Stories of women shared online

Credit: IRI
Credit: Facebook
Credit: Facebook

In honor of the 2015 National Women’s History Month, many of the Church’s social media channels have joined forces to share inspiring stories and highlight women of faith throughout the month of March.

“You can’t quite become what you can’t see, and so many Mormon women don’t see these stories of strong women throughout history,” said Laura Allred Hurtado, global acquisitions art curator for the Church History Department.

Whether it is a story of a companionship of sister missionaries serving in the French Mission two years before World War II, a story explaining some of the leadership roles women played in the 1920s, a painting depicting faithful women from the Bible or a modern-day artist sharing her talents, all are stories included in the effort to showcase faithful women of the Church through many eras of time.

“Instead of just talking about how great women are, it is providing examples that women can consider as role models,” said Laurel Teuscher, social media producer in the Publishing Services Department of the Church. “We want women role models — great women who have lived and are living.”

By focusing their efforts online, women around the world can easily access and learn from the stories, and then share them with their friends and family.

“The Church has such a rich women’s history that a lot of people don’t really think about,” Sister Teuscher said. “And for us in Church history, it was really to tell the stories — to tell about the everyday women and what they did every day to live like Christ and to follow His teachings.”

The efforts started in the beginning of March and have continued throughout the month via social media pages. Facebook pages for the Church History Library, the Church History Museum and Joseph Smith Papers have been updated a few times a week with different vignettes and photos.

Other social media sites such as the Church History Department’s Tumblr page — — and the Church History Department’s Twitter account — @LDSHistoryDaily — have also shared photos and stories of faithful women. Using the hash tag #LDSwomen makes it easy for individuals to search all of the sites online.

“We wanted to give [women of the Church] a little more — not just a message or quote necessarily, but we wanted to let them hear voices of women that they could relate to,” said Sister Teuscher.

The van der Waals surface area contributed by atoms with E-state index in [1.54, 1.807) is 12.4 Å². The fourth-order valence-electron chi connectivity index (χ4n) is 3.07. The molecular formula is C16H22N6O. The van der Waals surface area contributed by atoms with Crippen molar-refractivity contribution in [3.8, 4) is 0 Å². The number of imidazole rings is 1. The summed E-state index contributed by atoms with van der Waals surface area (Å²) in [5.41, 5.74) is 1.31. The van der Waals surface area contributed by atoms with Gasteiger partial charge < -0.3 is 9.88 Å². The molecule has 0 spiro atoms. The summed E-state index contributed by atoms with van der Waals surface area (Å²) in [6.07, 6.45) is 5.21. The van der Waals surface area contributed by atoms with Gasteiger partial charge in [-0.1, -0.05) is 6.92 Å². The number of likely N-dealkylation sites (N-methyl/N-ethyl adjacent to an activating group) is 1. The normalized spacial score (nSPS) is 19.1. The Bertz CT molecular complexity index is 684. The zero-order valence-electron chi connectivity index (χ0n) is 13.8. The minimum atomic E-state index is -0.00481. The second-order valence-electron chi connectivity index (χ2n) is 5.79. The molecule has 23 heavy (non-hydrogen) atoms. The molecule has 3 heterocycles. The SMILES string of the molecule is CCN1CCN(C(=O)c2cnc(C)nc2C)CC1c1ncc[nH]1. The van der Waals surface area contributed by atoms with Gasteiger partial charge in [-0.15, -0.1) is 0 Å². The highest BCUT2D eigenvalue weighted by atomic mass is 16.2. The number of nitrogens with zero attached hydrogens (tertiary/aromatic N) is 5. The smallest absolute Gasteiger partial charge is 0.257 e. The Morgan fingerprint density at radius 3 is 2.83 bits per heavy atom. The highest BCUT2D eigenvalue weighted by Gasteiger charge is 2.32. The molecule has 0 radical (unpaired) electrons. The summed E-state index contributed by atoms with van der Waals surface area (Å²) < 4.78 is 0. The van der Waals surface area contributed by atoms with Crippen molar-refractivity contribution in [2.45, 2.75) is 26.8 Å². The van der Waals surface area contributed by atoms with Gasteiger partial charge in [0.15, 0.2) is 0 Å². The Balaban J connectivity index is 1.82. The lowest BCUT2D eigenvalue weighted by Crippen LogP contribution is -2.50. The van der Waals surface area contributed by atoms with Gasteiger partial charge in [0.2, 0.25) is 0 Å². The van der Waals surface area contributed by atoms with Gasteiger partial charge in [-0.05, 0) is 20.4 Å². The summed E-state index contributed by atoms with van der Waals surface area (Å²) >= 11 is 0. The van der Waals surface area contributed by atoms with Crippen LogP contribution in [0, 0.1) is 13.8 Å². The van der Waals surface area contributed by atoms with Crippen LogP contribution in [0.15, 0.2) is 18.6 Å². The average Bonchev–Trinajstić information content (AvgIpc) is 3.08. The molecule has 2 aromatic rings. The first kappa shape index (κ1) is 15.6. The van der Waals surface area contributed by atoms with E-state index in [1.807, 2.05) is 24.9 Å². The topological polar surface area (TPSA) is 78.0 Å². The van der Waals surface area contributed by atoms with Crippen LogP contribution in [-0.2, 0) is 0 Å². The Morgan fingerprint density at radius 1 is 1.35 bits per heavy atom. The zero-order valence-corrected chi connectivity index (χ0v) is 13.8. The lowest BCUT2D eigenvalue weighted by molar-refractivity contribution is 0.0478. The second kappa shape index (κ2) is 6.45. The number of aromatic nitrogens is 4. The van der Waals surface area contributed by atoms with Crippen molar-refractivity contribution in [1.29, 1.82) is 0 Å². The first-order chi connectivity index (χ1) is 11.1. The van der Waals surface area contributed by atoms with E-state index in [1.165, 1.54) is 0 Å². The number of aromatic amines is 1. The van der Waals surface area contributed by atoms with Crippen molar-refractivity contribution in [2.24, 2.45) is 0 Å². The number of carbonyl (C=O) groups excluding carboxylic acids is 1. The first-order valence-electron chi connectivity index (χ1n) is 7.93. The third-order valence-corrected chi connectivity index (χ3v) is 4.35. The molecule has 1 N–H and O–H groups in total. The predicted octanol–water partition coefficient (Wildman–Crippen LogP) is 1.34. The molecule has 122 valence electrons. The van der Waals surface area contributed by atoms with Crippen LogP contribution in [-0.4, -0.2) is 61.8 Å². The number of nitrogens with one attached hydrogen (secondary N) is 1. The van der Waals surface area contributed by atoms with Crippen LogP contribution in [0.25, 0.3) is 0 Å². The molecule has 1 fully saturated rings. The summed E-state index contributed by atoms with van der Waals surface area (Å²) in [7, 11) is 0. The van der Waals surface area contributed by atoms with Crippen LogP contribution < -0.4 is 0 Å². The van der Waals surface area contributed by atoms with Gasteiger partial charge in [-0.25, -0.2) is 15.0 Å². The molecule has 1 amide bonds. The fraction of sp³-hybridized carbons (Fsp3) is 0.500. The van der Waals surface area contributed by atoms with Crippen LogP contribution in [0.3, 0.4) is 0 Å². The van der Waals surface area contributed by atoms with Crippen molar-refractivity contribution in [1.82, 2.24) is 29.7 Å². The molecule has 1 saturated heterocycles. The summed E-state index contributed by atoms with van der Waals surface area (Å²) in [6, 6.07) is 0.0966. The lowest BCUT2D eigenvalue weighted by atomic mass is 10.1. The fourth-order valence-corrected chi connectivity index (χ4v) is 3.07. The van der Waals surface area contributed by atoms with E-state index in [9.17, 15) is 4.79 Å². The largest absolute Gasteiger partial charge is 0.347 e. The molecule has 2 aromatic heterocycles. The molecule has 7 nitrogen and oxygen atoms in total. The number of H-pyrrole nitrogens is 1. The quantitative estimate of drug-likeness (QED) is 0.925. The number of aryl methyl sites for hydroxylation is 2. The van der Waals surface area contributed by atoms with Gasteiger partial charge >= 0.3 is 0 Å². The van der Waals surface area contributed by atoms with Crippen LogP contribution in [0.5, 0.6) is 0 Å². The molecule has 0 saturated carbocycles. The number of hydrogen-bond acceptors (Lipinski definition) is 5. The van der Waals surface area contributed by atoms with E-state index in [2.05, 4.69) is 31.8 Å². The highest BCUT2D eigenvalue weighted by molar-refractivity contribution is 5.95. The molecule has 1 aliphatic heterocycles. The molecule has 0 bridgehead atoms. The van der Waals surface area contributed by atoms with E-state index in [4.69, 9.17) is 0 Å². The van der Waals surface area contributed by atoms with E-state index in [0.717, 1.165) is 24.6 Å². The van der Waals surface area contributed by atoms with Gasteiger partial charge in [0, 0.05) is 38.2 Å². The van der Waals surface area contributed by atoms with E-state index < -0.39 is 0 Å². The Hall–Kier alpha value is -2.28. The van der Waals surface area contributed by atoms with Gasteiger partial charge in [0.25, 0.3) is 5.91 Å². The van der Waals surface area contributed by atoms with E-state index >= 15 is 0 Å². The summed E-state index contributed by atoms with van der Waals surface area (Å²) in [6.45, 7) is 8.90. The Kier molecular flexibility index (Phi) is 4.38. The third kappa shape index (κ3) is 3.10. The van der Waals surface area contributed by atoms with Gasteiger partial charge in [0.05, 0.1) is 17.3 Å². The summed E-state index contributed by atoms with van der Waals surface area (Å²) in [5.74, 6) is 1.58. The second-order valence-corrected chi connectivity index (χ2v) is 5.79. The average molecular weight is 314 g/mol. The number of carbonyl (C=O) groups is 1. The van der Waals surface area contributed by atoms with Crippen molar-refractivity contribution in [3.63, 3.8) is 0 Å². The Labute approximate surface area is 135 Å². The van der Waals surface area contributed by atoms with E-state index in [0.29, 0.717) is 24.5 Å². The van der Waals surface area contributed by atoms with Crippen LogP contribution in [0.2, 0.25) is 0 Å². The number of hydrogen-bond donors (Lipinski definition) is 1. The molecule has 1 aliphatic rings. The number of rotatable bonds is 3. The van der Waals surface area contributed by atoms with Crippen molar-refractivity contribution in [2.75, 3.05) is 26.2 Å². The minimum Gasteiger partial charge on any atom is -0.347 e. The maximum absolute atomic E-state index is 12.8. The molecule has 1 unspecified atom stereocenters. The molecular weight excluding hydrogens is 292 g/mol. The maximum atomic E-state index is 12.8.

When choosing art for the different sites, Sister Hurtado said she made a conscious effort to use women artists depicting women.

“I wanted to showcase strong Mormon women who are making a difference,” Sister Hurtado said. “[Women who set] a legacy of faith, and you could even extend the notion of choosing God. They are women who choose God.”

One of the paintings highlighted is by Elspeth Young, a painter who looks to faithful, sometimes lesser-known women as her subject matter. Her recent painting of Jane Manning James, one of the first African American pioneers, depicts Jane reflecting on the martyrdom of Joseph Smith.

Many of the women’s auxiliary presidencies have joined in, highlighting and sharing on social media the stories of women who have impacted their lives.

Sister Linda K. Burton, Relief Society general president, shared a few pictures on her Facebook page of faithful women — a picture of her and two “beautiful covenant-keeping women from Ecuador,” a picture of the BYU women’s volleyball players and coaches, and a picture of Emma Smith. Accompanying the portrait of Emma Smith, Sister Burton explained how, when feeling the weight of her calling, she draws strength from Emma’s example and testimony.

Sister Bonnie L. Oscarson, Young Women general president, shared a picture of Sister Ruth May Fox, who wrote one of Sister Oscarson’s favorite hymns, “Carry On,” and served as the third Young Women general president.

Sister Carol F. McConkie of the Young Women general presidency posted on her Facebook wall about the strength of the young women in the Church today and how others can gain strength from the experiences of young women throughout the history of the Church. She shared a picture of the Nauvoo Temple sketched by orphaned 14-year-old Elvira Stevens in 1846.

Sister Linda S. Reeves, second counselor in the Relief Society general presidency, shared a picture of a sewing kit used by her great-grandmother. She added these words, “I am so grateful for the example of a disciple of Christ that my great-grandmother set for my mother. Three generations later, I am blessed and inspired by the dedication to the Lord of both my mother and great-grandmother, Anna Willi Welsch. Who inspires you?”

Members can share their own stories of women of faith that have influenced them through using social media sites and the hashtag, #LDSwomen and #LDShistory.

To find more stories, photos and paintings visit:

Twitter: @LDSHistoryDaily


Tumblr: @marianne_holman

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